St. Louis' mayor, police chief, and top prosecutor all want the same thing: drones.
When the topic of drones flying over St. Louis was in the news last summer, they said drones will help fight crime, catch the bad guys, and make surveillance easier. But a new group that opposes the use of drones in St. Louis wants to tell the city's residents that the controversial devices could do more to restrict liberty than increase safety.
Drone Free St. Louis was launched Tuesday to coincide with the internet-based protest "The Day We Fight Back," which is a coordinated response among various internet entities like Reddit and the Electronic Frontier Foundation to protest the NSA's mass surveillance programs. The timing fits because if it wasn't for the revelations of the NSA programs, John Chesnoff, one of the founders of the Drone Free St. Louis campaign, might sound a tad paranoid to the average person.
But in an age where the government can read your email and listen to your phone calls, maybe worrying about drones constantly watching you isn't so crazy.
Daily RFT talked to John Chasnoff, a longtime activist on police accountability issues and one of the founders of Drone Free St. Louis to find out what's so bad about having little remote-control planes flying around in the sky.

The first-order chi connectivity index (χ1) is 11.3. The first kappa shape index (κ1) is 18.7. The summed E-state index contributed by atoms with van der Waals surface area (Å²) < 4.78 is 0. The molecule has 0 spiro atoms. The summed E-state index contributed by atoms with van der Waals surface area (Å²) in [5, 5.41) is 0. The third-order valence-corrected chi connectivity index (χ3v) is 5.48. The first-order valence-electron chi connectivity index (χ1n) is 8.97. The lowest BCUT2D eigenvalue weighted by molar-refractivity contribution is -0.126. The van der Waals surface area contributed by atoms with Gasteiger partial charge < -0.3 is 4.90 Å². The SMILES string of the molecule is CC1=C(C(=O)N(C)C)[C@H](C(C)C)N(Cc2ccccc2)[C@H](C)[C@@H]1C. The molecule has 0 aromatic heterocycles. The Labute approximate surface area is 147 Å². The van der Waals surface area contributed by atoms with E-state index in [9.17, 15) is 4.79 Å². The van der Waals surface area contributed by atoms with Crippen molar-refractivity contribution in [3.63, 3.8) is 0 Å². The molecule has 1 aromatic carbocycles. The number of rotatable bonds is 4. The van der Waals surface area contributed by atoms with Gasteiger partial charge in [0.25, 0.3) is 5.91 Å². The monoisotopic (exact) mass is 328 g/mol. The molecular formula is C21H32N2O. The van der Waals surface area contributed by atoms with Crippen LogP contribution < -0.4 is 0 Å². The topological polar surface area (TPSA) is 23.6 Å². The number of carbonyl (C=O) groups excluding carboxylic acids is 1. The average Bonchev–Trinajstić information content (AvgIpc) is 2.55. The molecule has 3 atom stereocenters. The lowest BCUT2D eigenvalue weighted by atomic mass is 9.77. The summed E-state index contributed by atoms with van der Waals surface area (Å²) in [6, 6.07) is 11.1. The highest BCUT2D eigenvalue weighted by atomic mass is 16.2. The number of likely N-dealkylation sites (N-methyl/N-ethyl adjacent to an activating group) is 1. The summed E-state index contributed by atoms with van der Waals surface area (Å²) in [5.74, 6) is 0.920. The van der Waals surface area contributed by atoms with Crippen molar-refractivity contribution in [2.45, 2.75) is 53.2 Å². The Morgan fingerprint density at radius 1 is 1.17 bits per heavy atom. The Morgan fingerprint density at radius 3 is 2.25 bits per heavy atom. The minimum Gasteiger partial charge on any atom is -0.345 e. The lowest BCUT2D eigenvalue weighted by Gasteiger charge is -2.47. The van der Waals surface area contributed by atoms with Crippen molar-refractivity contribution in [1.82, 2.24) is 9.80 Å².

Daily RFT: Seriously, John - what's so bad about these things?
We have a real concern that there is really not a way to effectively regulate police drones. And what we've seen developing over the past several years, especially since 911, is massive surveillance of the domestic population. And we're seeing already street cameras all over the place and now we've seen, through the NSA revelations that have happened, is the government is watching our email and our online activities. So the last thing we need is more surveillance. And we feel that the drones will really be a game-changer in that regard because they're so inexpensive and so technologically sophisticated that they will make it possible to have 24/7 surveillance of the population.
Some people might say you sound like you're wearing a tinfoil hat and plan on looking for black helicopters after this interview. What do you say to them?
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